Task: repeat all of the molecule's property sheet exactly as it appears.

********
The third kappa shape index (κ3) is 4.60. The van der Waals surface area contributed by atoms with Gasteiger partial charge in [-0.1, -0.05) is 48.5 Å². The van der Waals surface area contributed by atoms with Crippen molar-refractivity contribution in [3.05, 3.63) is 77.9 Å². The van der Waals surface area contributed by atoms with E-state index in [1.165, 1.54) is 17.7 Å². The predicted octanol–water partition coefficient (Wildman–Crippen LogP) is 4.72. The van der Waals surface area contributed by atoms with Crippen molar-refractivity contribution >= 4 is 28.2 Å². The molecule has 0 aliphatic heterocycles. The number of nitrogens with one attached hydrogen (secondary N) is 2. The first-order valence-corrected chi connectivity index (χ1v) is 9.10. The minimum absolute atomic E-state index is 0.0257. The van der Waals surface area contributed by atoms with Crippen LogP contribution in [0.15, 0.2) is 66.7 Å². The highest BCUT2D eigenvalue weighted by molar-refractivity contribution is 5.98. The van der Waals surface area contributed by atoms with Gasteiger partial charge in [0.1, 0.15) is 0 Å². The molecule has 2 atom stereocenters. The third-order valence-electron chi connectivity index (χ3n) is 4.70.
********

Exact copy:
The third kappa shape index (κ3) is 4.60. The van der Waals surface area contributed by atoms with Gasteiger partial charge in [-0.1, -0.05) is 48.5 Å². The van der Waals surface area contributed by atoms with Crippen molar-refractivity contribution in [3.05, 3.63) is 77.9 Å². The van der Waals surface area contributed by atoms with E-state index in [1.165, 1.54) is 17.7 Å². The predicted octanol–water partition coefficient (Wildman–Crippen LogP) is 4.72. The van der Waals surface area contributed by atoms with Crippen molar-refractivity contribution >= 4 is 28.2 Å². The molecule has 0 aliphatic heterocycles. The number of nitrogens with one attached hydrogen (secondary N) is 2. The first-order valence-corrected chi connectivity index (χ1v) is 9.10. The minimum absolute atomic E-state index is 0.0257. The van der Waals surface area contributed by atoms with Crippen LogP contribution in [0.15, 0.2) is 66.7 Å². The highest BCUT2D eigenvalue weighted by molar-refractivity contribution is 5.98. The van der Waals surface area contributed by atoms with Gasteiger partial charge in [0.1, 0.15) is 0 Å². The molecule has 2 atom stereocenters. The third-order valence-electron chi connectivity index (χ3n) is 4.70.